Sue Scheff: Binge Eating by Connect with Kids

teenbingeat.jpg“Sandwiches, cookies, candy bars — I have no idea how many candy bars. Just everything I could get my hands on, and I’d just continuously eat until I went to bed.”

– Matt Wymer, 18

Anorexia and bulimia are the names that come to mind when we think of eating disorders. But there is another eating disorder more common than anorexia and bulimia combined, and some experts say it’s becoming a major health problem in America.

“As soon as I came home I’d throw down my backpack and just automatically start going through the refrigerator and cabinets and start eating. Sandwiches, cookies, candy bars — I have no idea how many candy bars. Just everything I could get my hands on, and I’d just continuously eat until I went to bed,” says Matt Wymer, 18.

Matt was a binge eater. According to a new study from Harvard Medical School, 3.5 percent of women and 2 percent of men suffer from this eating disorder. While these are small percentages, they translate into millions of people. Experts say that binging is a condition that often starts in childhood.

“You know we start at a very young age… you fall and scrape your knee [and someone says], ‘Oh, here, we’ll go get some ice cream, that’ll make it feel better.’ Or you go to the doctor, you get a lollypop; something bad happens, ‘Oh, here’s something that’s comforting,’” says Marilyn Tanner, R.D., pediatric dietician.

Matt looked for comfort because he was constantly teased about his weight.

“There’d be days when I’d come and pick him up from school and he’d get in the car and he’d start crying before I asked him anything,” says Cathy Wymer, Matt’s mother.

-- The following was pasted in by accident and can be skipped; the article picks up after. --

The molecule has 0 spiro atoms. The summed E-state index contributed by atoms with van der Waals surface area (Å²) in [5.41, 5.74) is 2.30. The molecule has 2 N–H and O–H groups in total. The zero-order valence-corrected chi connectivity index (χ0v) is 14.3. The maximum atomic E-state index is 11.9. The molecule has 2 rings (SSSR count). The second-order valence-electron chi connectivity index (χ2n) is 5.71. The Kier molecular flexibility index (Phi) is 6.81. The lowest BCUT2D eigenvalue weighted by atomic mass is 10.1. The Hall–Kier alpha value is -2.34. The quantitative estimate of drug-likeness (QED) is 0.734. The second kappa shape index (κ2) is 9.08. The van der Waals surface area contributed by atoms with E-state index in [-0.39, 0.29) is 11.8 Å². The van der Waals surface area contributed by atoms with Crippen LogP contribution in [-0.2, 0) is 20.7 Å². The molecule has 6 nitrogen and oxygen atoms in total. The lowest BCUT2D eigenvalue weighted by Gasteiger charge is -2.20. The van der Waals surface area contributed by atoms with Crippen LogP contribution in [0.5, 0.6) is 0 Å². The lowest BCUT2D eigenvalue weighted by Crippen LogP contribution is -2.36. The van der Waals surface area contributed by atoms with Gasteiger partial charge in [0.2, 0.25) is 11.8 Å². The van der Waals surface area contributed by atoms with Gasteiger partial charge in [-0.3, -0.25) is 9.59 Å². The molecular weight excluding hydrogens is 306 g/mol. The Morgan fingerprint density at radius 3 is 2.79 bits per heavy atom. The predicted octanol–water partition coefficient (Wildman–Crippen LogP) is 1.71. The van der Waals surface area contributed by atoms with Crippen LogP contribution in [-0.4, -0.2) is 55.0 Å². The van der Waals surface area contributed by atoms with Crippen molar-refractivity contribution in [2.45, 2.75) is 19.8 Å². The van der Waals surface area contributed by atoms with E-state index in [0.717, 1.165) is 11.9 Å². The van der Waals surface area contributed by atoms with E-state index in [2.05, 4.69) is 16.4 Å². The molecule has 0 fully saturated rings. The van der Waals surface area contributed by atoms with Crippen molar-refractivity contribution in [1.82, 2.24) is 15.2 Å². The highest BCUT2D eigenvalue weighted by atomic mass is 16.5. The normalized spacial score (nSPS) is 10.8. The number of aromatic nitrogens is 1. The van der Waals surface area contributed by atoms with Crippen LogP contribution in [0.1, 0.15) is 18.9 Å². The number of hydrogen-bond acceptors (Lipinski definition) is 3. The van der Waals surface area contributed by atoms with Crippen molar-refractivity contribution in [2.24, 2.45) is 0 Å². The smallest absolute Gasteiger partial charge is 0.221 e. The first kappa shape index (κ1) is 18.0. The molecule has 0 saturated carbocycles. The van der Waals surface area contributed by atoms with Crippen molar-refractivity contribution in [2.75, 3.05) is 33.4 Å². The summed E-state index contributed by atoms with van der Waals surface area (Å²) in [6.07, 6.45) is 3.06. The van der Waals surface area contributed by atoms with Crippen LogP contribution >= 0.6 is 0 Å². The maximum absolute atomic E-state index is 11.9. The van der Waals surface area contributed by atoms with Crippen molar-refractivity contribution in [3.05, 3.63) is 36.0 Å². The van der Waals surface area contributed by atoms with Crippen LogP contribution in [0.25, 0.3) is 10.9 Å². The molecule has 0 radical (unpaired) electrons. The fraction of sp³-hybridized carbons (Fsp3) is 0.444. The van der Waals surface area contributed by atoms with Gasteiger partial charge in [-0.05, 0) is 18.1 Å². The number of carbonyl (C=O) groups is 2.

“I probably gave him whatever he wanted to try to make him happy, but it was the wrong way of doing it,” says Vernon Wymer, Matt’s father.

“I just felt better after I ate a lot,” says Matt.

Experts say the first line of treatment for binge eaters is to help them find other ways, besides food, to feel better.

“There are about five basic ways … that it just kind of boils down to. You write, you talk, you cry, you exercise, you laugh. Laughing also reduces the stress that lots of times people are feeling,” says Genie Burnett, Psy.D., clinical psychologist.

With the help of his doctor, Matt started a diet and a daily workout. He’s lost more than 150 pounds, he’s healthier and he says he’s more confident.

“I guess you’d say I’m happier than I used to be,” says Matt.

Tips for Parents

  • Most people don’t even recognize they are engaging in emotional eating until they’ve gained a lot of weight. Parents should learn to recognize the warning signs – being overweight, having a history of weight fluctuations, eating alone, hoarding food, eating rapidly, eating until uncomfortably full, and having feelings of guilt or depression after eating. (The American Dietetic Association)
  • Experts say encouraging kids to express their feelings can lower a child’s need to binge. Have younger kids draw pictures of how they are feeling. Afterward, discuss the drawings. (The American Dietetic Association)
  • When older children feel the need to binge, distractions may help. Find other things to do such as walking, riding a bike or playing with the dog.  (The American Dietetic Association)
  • Keep the kitchen stocked with plenty of fruits and vegetables. If children feel like binging, encourage them to have a small, healthy snack instead. (The American Dietetic Association)

References

  • The American Dietetic Association

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